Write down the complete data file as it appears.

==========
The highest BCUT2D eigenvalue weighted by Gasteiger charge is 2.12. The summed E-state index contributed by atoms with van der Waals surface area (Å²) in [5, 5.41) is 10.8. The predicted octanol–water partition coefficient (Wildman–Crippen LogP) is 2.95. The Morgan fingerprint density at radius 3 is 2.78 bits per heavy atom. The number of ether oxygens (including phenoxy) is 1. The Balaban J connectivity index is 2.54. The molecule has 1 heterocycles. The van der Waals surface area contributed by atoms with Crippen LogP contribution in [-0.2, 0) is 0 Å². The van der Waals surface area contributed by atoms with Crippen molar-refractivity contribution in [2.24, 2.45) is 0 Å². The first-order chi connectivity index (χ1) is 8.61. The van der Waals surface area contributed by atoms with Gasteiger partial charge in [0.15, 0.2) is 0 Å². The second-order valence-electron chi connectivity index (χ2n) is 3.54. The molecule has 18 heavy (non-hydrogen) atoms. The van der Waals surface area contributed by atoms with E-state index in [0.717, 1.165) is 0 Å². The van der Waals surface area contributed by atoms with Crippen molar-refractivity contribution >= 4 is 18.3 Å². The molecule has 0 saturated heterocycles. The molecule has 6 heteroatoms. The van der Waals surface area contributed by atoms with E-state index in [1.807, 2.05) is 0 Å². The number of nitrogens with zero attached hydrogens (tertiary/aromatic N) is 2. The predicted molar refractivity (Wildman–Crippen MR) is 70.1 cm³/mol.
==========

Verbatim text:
The highest BCUT2D eigenvalue weighted by Gasteiger charge is 2.12. The summed E-state index contributed by atoms with van der Waals surface area (Å²) in [5, 5.41) is 10.8. The predicted octanol–water partition coefficient (Wildman–Crippen LogP) is 2.95. The Morgan fingerprint density at radius 3 is 2.78 bits per heavy atom. The number of ether oxygens (including phenoxy) is 1. The Balaban J connectivity index is 2.54. The molecule has 1 heterocycles. The van der Waals surface area contributed by atoms with Crippen LogP contribution in [-0.2, 0) is 0 Å². The van der Waals surface area contributed by atoms with Crippen molar-refractivity contribution in [2.24, 2.45) is 0 Å². The first-order chi connectivity index (χ1) is 8.61. The van der Waals surface area contributed by atoms with Gasteiger partial charge in [0.15, 0.2) is 0 Å². The second-order valence-electron chi connectivity index (χ2n) is 3.54. The molecule has 18 heavy (non-hydrogen) atoms. The van der Waals surface area contributed by atoms with E-state index in [0.717, 1.165) is 0 Å². The van der Waals surface area contributed by atoms with Crippen molar-refractivity contribution >= 4 is 18.3 Å². The molecule has 0 saturated heterocycles. The molecule has 6 heteroatoms. The van der Waals surface area contributed by atoms with E-state index in [1.807, 2.05) is 0 Å². The number of nitrogens with zero attached hydrogens (tertiary/aromatic N) is 2. The predicted molar refractivity (Wildman–Crippen MR) is 70.1 cm³/mol.